(and dosage form):
Each tablet contains 25 micrograms clonidine hydrochloride.
A 7.3 Migraine preparations
Clonidine hydrochloride has both central and peripheral action on alpha2-adrenergic receptors. It reduces vascular responses to vasoconstrictor as well as vasodilator stimuli.
Clonidine is well absorbed after oral administration, and bioavailability is nearly 100%.
The peak concentration in plasma and the maximal hypotensive effect are observed 1 to 3 hours after an oral dose. The elimination half-life of clonidine ranges from 6 to 24 hours, with a mean of about 12 hours. About half of an administered dose can be recovered unchanged in the urine, and the half-life of Clonidine may increase with renal failure.
For the prevention of migraine and in the treatment of menopausal flushing.
Hypersensitivity to clonidine.
Patients with porphyria.
This medicine may lead to drowsiness and impaired concentration, which may be aggravated by simultaneous intake of alcohol or other central nervous system depressant agents. Patients should be warned not to take charge of vehicles or machinery or perform potentially hazardous tasks where loss of concentration may lead to accidents.
DOSAGE AND DIRECTIONS:
One tablet morning and night, increasing to three tablets twice daily if necessary.
SIDE-EFFECTS AND SPECIAL PRECAUTIONS:
Drowsiness, dry mouth, dizziness, and headache commonly occur during the initial stages of therapy with clonidine. Constipation is also common, and other adverse effects which have been reported include depression, anxiety, fatigue, nausea, anorexia, parotid pain, sleep disturbances, vivid dreams, impotence and loss of libido, urinary retention or incontinence, slight orthostatic hypotension, and dry, itching, or burning sensations in the eye. Fluid retention may occur and is usually transient, but may be responsible for a reduction in the hypotensive effect during continued treatment.
Clonidine may cause rashes and pruritis. Less frequently, bradycardia including sinus bradycardia with atrioventricular block, other electro cardiographic disturbances, heart failure, hallucinations, cramp, Raynaud's syndrome, gynaecomastia, and transient abnormalities in liver function tests have been reported. Large doses have been associated with initial increases in blood pressure and transient hyperglycaemia, although these do not persist during continued therapy.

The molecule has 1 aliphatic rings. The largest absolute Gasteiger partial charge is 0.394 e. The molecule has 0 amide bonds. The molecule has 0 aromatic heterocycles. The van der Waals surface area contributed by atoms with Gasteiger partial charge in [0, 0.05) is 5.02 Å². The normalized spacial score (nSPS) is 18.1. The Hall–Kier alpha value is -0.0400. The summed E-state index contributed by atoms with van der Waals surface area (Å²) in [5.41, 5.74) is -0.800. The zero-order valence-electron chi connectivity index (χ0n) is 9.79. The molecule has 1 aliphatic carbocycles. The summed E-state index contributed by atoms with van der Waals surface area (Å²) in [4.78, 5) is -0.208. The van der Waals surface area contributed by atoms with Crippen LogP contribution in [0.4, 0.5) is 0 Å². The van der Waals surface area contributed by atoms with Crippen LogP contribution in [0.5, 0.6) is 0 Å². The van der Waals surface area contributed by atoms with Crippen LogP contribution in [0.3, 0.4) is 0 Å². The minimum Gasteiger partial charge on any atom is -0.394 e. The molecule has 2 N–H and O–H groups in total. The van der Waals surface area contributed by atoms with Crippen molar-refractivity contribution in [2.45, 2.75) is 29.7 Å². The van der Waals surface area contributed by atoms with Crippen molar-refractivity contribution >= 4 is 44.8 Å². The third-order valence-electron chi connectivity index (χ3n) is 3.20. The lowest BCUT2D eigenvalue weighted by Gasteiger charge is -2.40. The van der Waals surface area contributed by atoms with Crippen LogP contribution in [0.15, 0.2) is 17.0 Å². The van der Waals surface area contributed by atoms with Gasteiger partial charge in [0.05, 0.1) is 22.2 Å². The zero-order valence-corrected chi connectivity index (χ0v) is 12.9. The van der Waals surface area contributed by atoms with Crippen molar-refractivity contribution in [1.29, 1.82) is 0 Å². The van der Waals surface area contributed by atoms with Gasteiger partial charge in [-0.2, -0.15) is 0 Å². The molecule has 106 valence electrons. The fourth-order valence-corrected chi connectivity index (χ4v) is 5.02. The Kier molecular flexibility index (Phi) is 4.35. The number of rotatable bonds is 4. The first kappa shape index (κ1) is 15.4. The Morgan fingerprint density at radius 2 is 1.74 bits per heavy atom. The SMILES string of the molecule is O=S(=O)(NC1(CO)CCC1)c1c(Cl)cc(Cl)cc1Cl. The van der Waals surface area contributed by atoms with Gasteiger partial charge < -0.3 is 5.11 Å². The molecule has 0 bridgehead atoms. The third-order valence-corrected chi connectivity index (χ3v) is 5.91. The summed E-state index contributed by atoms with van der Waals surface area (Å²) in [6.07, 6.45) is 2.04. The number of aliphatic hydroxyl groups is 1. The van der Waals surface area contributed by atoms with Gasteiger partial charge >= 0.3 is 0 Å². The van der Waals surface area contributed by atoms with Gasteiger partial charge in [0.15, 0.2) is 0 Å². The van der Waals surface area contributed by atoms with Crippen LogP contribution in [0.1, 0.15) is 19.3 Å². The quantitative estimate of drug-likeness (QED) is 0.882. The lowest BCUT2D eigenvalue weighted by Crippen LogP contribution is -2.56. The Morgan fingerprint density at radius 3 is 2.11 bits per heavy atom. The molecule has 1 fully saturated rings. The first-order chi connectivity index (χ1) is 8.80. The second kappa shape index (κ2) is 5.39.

Use with caution in pregnancy and lactation.
Should not be used in patients with a previous history of depressive illness, since further depressive episodes have been reported in such patients.
Clonidine should be used with caution in patients with cerebrovascular disease, ischaemic heart disease including myocardial infarction, renal impairment, occlusive peripheral vascular disorders such as Raynaud's disease, or those with a history of depression.
Withdrawal of clonidine therapy should be gradual as sudden discontinuation may cause rebound hypertension, sometimes severe. Symptoms of increased catecholamine release such as agitation, sweating, tachycardia, headache, and nausea may also occur. Beta blockers can exacerbate the rebound hypertension and if clonidine is being given concurrently with a beta-blocking agent, clonidine should not be discontinued until several days after the withdrawal of the beta blocker. Patients should be warned of the risk of missing a dose or stopping the medicine without consulting their doctor and should carry a reserve supply of tablets.
Although hypotension may occur during anaesthesia in clonidine-treated patients clonidine should not be withdrawn, indeed if necessary it should be given intravenously during the operation to avoid the risk of rebound hypertension. Intravenous injections of clonidine should be given slowly to avoid possible transient pressor effect especially in patients already receiving other antihypertensive agents such as guanethidine or reserpine.
The hypotensive effect may be antagonised by tricyclic antidepressants, and enhanced by diuretics or other antihypertensive agents. Beta-blockers can cause severe rebound hypertension. Central nervous system depressants can cause enhanced sedation.
KNOWN SYMPTOMS OF OVERDOSAGE AND PARTICULARS OF ITS TREATMENT:
Symptoms of overdosage include transient hypertension or profound hypotension, bradycardia, sedation, miosis, respiratory depression, convulsions and coma. Treatment is supportive and symptomatic. An alpha adreno receptor blocking agent may be given if necessary.
Blue, biconvex sugar-coated tablets.
Securitainers of 30 and 100 tablets.
Store below 25°C.
Keep container tightly closed.
Protect from light.
KEEP OUT OF REACH OF CHILDREN.
NAME AND BUSINESS ADDRESS OF APPLICANT:
7 Fairclough Road
DATE OF PUBLICATION OF THIS PACKAGE INSERT:
A & S PRINTERS
Updated on this site: June 2006
Source: Community Pharmacy
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